February 2, 2024

Basic 2 Way Radio Etiquette

2 Way Radio Etiquette

Given all the different forms of modern communication, it’s somewhat remarkable that two-way radios have endured for 80 years after they first debuted. Despite being strongly associated with the 20th century, these radios are still vital in many different industries, including in the manufacturing, construction, and emergency sectors.

If you use a two-way radio at work, it’s crucial to know that you cannot use it like you would a smartphone or a landline. Those forms of voice communication let multiple people talk at the same time. On two-way radios, only one person can talk at any given time. Because of this, effective communication requires a bit of a mindset shift. It also requires a bit of two-way radio etiquette that developed over the years to facilitate clear communication on these unique devices.

Proper Radio Usage

Maybe the most important thing to learn for effective two-way radio communication is the unique set of words and phrases that are used for acknowledging another party and what they said. This specialized lingo evolved because some everyday words didn’t sound clear over traditional two-way radios.

 Classic radio lingo has been made popular in countless TV shows and movies over the years. While you’ve probably heard some of it before, it can take a while to use it in a way that feels natural. Learning and using the two-way radio rules for this terminology might feel odd at first, but it will help make communication smoother with other people over two-way radio.

Here are a few popular two-way radio terms and their meanings:

  • Affirmative: Yes
  • Negative: No
  • Roger: The message was heard
  • Over: I am done speaking for now.
  • Wilco: I will follow those instructions.
  • Copy: Did you hear my message?
  • Out: This conversation is over.

In addition to understanding the lingo, you also need to understand that engaging in a conversation on a two-way radio is very different from talking on a telephone. Instead of being able to speak simultaneously, no one else can be heard when someone is holding down the talk button. Using this system properly requires a change in habits.

A good rule of thumb when using a two-way radio is to always know what you want to say before pressing the talk button. This way, you avoid needlessly blocking the frequency when someone else has something important to say.

When you know what you want to say, press the talk button and identify yourself to get the attention of other people on your frequency. For instance, you could say your name or call sign followed by “over” before releasing the talk button. Once you’ve been acknowledged, you can speak your message.

Try to refrain from talking for long periods of time. Because they only allow one person to speak at a time, two-way radios are best suited for short bursts of information. If you need to send a lot of information or instructions, say “break” after each point and release the talk button. This gives the other party a chance to speak if they have something to contribute after a point you’ve made.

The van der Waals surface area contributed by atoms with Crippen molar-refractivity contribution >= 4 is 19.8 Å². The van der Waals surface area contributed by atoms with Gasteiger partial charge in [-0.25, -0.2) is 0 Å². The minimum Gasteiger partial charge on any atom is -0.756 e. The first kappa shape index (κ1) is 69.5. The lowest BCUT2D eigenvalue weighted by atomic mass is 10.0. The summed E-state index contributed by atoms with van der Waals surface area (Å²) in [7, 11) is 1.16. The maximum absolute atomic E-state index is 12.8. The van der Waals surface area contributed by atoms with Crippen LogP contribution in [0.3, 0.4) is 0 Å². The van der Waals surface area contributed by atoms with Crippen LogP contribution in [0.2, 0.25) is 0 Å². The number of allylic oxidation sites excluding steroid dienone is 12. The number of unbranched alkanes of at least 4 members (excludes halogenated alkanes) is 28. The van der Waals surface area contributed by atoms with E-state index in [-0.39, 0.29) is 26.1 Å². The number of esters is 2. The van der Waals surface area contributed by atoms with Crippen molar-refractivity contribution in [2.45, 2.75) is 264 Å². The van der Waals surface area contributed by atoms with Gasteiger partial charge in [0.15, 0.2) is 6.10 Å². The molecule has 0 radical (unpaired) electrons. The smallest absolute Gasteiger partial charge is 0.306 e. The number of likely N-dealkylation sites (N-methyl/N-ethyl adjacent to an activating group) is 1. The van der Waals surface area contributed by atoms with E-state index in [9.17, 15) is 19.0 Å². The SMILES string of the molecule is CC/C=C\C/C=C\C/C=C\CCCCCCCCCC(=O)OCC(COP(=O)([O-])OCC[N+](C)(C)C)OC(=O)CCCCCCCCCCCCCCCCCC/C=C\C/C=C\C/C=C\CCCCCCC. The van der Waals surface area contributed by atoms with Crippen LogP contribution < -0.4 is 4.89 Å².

It’s easy to get impatient when waiting for someone else to finish talking. However, it’s a good idea to show some patience and avoid dragging out a conversation or jumping in the middle of a group discussion unless there’s an emergency situation that requires you to say something. It’s good two-way radio etiquette to wait for your call sign before responding in a group chat. You should also be mindful of who is listening and avoid transmitting sensitive information unless there’s a pressing need to do so.

There are also a few best practices that you should keep in mind. In many two-way radio applications, personal names are not used. Instead, users have a distinct call sign. If you are using call signs, commit the important ones to memory and the locations of people associated with each call sign. Also, try to stick to abbreviations used inside your group.

Emergency Procedures

Although you generally want to avoid emergency situations, these are the times when two-way radios become the most useful. Their push-to-talk functionality makes them a much faster form of communication than smartphones or landline phones. Because they aren’t completely dependent on voice or data networks for communication, they offer a huge advantage when a local network is down or overloaded.

Two-way radios are also very easy to use, making them an easy form of communication for anyone who happens to pick them up during an emergency. On top of that, most two-way radios are durable and are capable of withstanding harsh conditions that are often found during a natural disaster.